(3) Long-term projections are developed using climate models driven by emissions scenarios established by the Intergovernmental Panel on Climate Change. Output units are typically in years, with the projected timing of onset of a set frequency (e.g. 2×, 3×, 5× per decade or annual) of disease-conducive conditions. For example, projections have been produced showing the great majority of the world's coral reefs are at risk for coral disease outbreaks before 2050 based on current anthropogenic stress and sea temperature projections . As with the seasonal outlooks, projections can raise awareness among the scientific and management community [8,9], inform planning or build political and social will for future management actions [9,10].
All three types of surveillance tools will produce disease risk forecasts that, as with all forecasts and predictions, inherently have uncertainty. Uncertainty stemming from the strength of the temperature–disease association can be formally acknowledged when sharing tools or tools can be shared with a limited group until research advances. Sometimes, there will be spatial or temporal variation in uncertainty in forecasts that can be qualified or quantified, for example owing to spatial variability in the amounts, types or quality of the information used to generate the forecast. In these cases, Bayesian modelling can be used to produce disease risk forecasts, and a likelihood curve can be presented alongside the prediction, increasing the transparency of resultant research, monitoring or management decisions. Further, local adaptation of the host or parasite, variation in community compositions and host and parasite behaviour and density are all potential drivers of spatial variation in temperature–disease relationships and will change through time. Spatial variation in temperature–disease relationships can be built into surveillance tools using site or region-specific algorithms to forecast disease-promoting conditions, as is possible for coral bleaching . Forecasts of disease risk should not be produced outside the range of the fitted relationship between temperature and disease or for areas where temperature–disease relationships are unknown or poorly understood. Because the temperature–disease relationship will change through time, the statistical models that underpin surveillance tools have to be re-visited regularly as new observations become available, followed by further model validation.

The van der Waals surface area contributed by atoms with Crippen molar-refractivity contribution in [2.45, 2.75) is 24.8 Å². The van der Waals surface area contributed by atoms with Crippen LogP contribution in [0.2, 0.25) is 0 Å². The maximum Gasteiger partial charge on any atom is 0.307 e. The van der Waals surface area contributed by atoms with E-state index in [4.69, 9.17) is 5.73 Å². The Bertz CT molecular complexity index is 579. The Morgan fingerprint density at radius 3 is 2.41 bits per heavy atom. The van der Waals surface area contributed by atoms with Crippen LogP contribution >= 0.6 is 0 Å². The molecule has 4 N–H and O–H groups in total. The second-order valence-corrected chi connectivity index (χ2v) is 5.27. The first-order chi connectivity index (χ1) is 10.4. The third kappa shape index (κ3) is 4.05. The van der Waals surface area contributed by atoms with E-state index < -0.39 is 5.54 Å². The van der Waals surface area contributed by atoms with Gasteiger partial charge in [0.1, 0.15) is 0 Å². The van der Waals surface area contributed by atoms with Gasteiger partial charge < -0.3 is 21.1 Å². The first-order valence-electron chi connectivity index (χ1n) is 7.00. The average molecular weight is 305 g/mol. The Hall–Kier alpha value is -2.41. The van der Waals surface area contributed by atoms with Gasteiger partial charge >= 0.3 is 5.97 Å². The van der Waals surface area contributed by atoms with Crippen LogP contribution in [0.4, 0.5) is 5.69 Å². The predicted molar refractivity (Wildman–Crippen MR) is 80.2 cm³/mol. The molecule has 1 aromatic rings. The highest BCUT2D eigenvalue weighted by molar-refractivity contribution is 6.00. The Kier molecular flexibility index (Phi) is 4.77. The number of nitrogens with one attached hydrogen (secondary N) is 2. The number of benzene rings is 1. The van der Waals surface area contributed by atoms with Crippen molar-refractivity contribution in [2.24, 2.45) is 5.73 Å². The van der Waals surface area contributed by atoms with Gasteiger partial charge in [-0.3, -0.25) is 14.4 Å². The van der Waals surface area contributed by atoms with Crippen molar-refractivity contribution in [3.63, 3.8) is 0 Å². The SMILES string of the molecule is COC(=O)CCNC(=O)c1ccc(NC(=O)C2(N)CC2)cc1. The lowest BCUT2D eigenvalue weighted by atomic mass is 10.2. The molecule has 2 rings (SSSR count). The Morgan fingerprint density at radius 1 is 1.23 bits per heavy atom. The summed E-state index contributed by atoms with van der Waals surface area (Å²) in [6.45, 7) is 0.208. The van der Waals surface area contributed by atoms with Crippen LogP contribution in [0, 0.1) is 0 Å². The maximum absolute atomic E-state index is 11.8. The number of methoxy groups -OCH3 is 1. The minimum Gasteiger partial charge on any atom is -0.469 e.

3. Case study: epizootic shell disease in the American lobster
We have undertaken the development process for ESD in the American lobster (figure 3) and have produced initial (‘beta’) versions of all three types of temperature-based surveillance tools. ESD was selected from among the ‘good’ candidate host–pathogen systems because the American lobster is an iconic species with high ecological as well as economic and social/cultural value. Further, fisheries managers confirmed surveillance tools would be of value to a management community gravely concerned about current ESD prevalence levels and potential increases in prevalence or expansion into new areas under climate change.
(a) Background and aetiology